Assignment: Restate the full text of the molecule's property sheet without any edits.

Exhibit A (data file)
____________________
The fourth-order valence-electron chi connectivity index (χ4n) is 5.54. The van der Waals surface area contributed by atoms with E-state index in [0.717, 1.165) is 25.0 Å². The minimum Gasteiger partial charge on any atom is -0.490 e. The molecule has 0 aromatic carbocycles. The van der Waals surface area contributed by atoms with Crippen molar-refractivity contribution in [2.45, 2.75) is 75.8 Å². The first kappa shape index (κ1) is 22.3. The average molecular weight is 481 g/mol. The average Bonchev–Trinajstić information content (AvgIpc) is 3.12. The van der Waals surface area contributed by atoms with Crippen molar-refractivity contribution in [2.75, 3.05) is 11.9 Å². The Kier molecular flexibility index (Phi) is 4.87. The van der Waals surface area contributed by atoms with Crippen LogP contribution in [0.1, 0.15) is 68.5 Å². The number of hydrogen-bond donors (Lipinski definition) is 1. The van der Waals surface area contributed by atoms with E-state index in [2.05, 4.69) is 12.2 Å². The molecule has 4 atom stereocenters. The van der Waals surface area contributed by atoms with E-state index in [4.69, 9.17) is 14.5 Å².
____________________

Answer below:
The fourth-order valence-electron chi connectivity index (χ4n) is 5.54. The van der Waals surface area contributed by atoms with E-state index in [0.717, 1.165) is 25.0 Å². The minimum Gasteiger partial charge on any atom is -0.490 e. The molecule has 0 aromatic carbocycles. The van der Waals surface area contributed by atoms with Crippen molar-refractivity contribution in [2.45, 2.75) is 75.8 Å². The first kappa shape index (κ1) is 22.3. The average molecular weight is 481 g/mol. The average Bonchev–Trinajstić information content (AvgIpc) is 3.12. The van der Waals surface area contributed by atoms with Crippen molar-refractivity contribution in [2.75, 3.05) is 11.9 Å². The Kier molecular flexibility index (Phi) is 4.87. The van der Waals surface area contributed by atoms with Crippen LogP contribution in [0.1, 0.15) is 68.5 Å². The number of hydrogen-bond donors (Lipinski definition) is 1. The van der Waals surface area contributed by atoms with E-state index in [2.05, 4.69) is 12.2 Å². The molecule has 4 atom stereocenters. The van der Waals surface area contributed by atoms with E-state index in [4.69, 9.17) is 14.5 Å².